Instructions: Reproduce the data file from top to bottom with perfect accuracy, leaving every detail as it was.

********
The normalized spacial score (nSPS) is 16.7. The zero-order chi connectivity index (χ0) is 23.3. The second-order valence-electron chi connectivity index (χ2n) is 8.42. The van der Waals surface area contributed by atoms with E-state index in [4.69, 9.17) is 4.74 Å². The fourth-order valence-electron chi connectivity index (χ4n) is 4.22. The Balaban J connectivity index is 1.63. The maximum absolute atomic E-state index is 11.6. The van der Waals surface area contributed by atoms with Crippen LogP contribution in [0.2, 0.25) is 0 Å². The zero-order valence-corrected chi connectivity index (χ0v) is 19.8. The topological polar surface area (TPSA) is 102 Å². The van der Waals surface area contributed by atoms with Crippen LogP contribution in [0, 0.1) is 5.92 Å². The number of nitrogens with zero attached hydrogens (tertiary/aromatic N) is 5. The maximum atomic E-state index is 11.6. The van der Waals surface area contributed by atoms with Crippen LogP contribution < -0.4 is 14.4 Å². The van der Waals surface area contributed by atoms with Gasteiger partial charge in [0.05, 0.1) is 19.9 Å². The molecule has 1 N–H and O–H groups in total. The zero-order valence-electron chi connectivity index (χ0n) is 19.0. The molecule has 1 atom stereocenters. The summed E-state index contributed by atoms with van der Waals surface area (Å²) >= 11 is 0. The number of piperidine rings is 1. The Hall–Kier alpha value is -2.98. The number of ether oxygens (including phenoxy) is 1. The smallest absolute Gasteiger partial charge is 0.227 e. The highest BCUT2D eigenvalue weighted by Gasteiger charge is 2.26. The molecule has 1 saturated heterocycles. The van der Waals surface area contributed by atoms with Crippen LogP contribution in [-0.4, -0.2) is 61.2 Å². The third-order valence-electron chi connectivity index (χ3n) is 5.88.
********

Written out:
The normalized spacial score (nSPS) is 16.7. The zero-order chi connectivity index (χ0) is 23.3. The second-order valence-electron chi connectivity index (χ2n) is 8.42. The van der Waals surface area contributed by atoms with E-state index in [4.69, 9.17) is 4.74 Å². The fourth-order valence-electron chi connectivity index (χ4n) is 4.22. The Balaban J connectivity index is 1.63. The maximum absolute atomic E-state index is 11.6. The van der Waals surface area contributed by atoms with Crippen LogP contribution in [0.2, 0.25) is 0 Å². The zero-order valence-corrected chi connectivity index (χ0v) is 19.8. The topological polar surface area (TPSA) is 102 Å². The van der Waals surface area contributed by atoms with Crippen LogP contribution in [0, 0.1) is 5.92 Å². The number of nitrogens with zero attached hydrogens (tertiary/aromatic N) is 5. The maximum atomic E-state index is 11.6. The van der Waals surface area contributed by atoms with Crippen LogP contribution < -0.4 is 14.4 Å². The van der Waals surface area contributed by atoms with Gasteiger partial charge in [0.05, 0.1) is 19.9 Å². The molecule has 1 N–H and O–H groups in total. The zero-order valence-electron chi connectivity index (χ0n) is 19.0. The molecule has 1 atom stereocenters. The summed E-state index contributed by atoms with van der Waals surface area (Å²) >= 11 is 0. The number of piperidine rings is 1. The Hall–Kier alpha value is -2.98. The number of ether oxygens (including phenoxy) is 1. The smallest absolute Gasteiger partial charge is 0.227 e. The highest BCUT2D eigenvalue weighted by Gasteiger charge is 2.26. The molecule has 1 saturated heterocycles. The van der Waals surface area contributed by atoms with Crippen LogP contribution in [-0.4, -0.2) is 61.2 Å². The third-order valence-electron chi connectivity index (χ3n) is 5.88.